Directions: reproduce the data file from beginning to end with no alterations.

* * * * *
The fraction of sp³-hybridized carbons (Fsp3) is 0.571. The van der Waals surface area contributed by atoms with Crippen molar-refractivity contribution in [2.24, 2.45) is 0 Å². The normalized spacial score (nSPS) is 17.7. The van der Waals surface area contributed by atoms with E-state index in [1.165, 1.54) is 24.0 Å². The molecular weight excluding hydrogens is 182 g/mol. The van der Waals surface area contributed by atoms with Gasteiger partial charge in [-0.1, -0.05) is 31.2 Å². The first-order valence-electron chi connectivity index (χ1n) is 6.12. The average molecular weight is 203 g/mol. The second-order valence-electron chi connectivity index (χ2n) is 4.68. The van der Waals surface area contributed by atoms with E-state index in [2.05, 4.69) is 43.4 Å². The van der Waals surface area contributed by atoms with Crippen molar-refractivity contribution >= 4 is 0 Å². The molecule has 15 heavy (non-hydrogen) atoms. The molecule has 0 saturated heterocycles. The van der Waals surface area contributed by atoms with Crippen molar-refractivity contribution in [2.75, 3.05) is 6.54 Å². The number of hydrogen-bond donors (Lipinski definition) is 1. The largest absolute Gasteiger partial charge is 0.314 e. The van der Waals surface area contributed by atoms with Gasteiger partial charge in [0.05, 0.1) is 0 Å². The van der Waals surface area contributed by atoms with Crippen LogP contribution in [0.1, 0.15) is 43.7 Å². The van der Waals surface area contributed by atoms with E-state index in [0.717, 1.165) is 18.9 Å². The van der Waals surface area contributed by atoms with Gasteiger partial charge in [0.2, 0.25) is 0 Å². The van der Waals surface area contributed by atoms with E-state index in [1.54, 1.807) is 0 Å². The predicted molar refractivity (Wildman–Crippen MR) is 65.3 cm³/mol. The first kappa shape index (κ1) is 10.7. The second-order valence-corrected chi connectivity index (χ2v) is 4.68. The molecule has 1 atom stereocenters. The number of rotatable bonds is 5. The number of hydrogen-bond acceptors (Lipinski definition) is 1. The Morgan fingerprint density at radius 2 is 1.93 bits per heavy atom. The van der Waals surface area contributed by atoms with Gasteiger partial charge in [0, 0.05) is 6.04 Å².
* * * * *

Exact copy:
The fraction of sp³-hybridized carbons (Fsp3) is 0.571. The van der Waals surface area contributed by atoms with Crippen molar-refractivity contribution in [2.24, 2.45) is 0 Å². The normalized spacial score (nSPS) is 17.7. The van der Waals surface area contributed by atoms with E-state index in [1.165, 1.54) is 24.0 Å². The molecular weight excluding hydrogens is 182 g/mol. The van der Waals surface area contributed by atoms with Gasteiger partial charge in [-0.1, -0.05) is 31.2 Å². The first-order valence-electron chi connectivity index (χ1n) is 6.12. The average molecular weight is 203 g/mol. The second-order valence-electron chi connectivity index (χ2n) is 4.68. The van der Waals surface area contributed by atoms with E-state index in [2.05, 4.69) is 43.4 Å². The van der Waals surface area contributed by atoms with Crippen molar-refractivity contribution >= 4 is 0 Å². The molecule has 15 heavy (non-hydrogen) atoms. The molecule has 0 saturated heterocycles. The van der Waals surface area contributed by atoms with Crippen molar-refractivity contribution in [2.75, 3.05) is 6.54 Å². The number of hydrogen-bond donors (Lipinski definition) is 1. The largest absolute Gasteiger partial charge is 0.314 e. The van der Waals surface area contributed by atoms with Gasteiger partial charge in [0.05, 0.1) is 0 Å². The van der Waals surface area contributed by atoms with Crippen LogP contribution in [0.1, 0.15) is 43.7 Å². The van der Waals surface area contributed by atoms with E-state index in [0.717, 1.165) is 18.9 Å². The van der Waals surface area contributed by atoms with Gasteiger partial charge in [0.2, 0.25) is 0 Å². The van der Waals surface area contributed by atoms with E-state index in [1.54, 1.807) is 0 Å². The predicted molar refractivity (Wildman–Crippen MR) is 65.3 cm³/mol. The first kappa shape index (κ1) is 10.7. The second-order valence-corrected chi connectivity index (χ2v) is 4.68. The molecule has 1 atom stereocenters. The number of rotatable bonds is 5. The number of hydrogen-bond acceptors (Lipinski definition) is 1. The Morgan fingerprint density at radius 2 is 1.93 bits per heavy atom. The van der Waals surface area contributed by atoms with Gasteiger partial charge in [0, 0.05) is 6.04 Å².